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Crape murder? UF/IFAS researcher says trim back on pruning crapemyrtle

GAINESVILLE, Fla. — With spring around the corner, many homeowners are eyeing their crapemyrtle for a good pruning or topping. But pruning may not be necessary, and take too much off and you could harm the tree, said Gary Knox, a professor of environmental horticulture with the University of Florida Institute of Food and Agricultural Sciences.

Traditionally, crapemyrtles were routinely topped, leaving large branch and stem stubs, Knox said. This practice has been called “crape murder” because most people dislike the winter appearance, but many professionals believe the practice impacts crapemyrtle health and structural integrity, he said.

According to Knox, homeowners and land managers should only prune a crapemyrtle for general safety, health of the tree, or if the tree is growing into a house. “Sometimes the tree will grow into a sidewalk, into the side of a building, or obscure the vision of drivers,” Knox said. “So, there is a time to prune the crapemyrtle, but you must do it carefully. Crapemyrtle may need little or no pruning if planted in full sun away from walkways and roads, and in areas with room for plant growth.”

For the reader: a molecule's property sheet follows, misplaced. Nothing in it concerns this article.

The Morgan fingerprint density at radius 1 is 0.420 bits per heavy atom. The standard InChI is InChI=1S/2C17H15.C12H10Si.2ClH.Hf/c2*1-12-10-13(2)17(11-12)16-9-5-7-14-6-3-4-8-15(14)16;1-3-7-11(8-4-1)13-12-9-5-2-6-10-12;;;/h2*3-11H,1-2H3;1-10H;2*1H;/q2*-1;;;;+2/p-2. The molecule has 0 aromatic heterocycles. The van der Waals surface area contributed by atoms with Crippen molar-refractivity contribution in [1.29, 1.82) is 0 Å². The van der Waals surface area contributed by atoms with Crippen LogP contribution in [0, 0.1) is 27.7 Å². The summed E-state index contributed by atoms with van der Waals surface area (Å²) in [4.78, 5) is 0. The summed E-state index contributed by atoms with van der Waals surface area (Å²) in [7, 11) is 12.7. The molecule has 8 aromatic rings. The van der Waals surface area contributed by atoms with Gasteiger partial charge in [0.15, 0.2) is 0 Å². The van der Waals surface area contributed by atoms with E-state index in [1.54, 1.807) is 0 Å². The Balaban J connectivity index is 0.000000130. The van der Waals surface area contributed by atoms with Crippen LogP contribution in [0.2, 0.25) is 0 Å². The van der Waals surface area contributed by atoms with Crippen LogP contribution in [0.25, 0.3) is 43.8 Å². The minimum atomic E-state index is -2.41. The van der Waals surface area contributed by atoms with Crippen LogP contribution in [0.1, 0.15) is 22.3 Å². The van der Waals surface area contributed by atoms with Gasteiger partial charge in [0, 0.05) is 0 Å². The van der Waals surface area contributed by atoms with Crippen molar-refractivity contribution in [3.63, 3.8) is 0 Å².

Research shows that that the harder you prune, the more you delay flowering by up to a month, said Knox, who is based at the UF/IFAS North Florida Research and Education Center in Quincy, Florida. “What can happen is that you top the tree and leave big, thick stumps. The tree has to expend a lot of energy to recover, and it takes time before the tree can begin flowering,” he said.

Unpruned trees flower in May or June, but heavily topped trees bloom as late as July, Knox said. “In addition, topping stimulates more summer sprouts from the roots and results in greater maintenance,” he said. Also, topping makes crapemyrtle more susceptible to disease because of the large wounds left by pruning, Knox said.

Knox offered suggestions for pruning a crapemyrtle. “Make pruning cuts at the crotches of the branches, so it will appear more natural,” he said. “But, be judicious in your trimming.”

Click here for more information on topping and other pruning techniques.


By: Beverly James, 352-273-3566,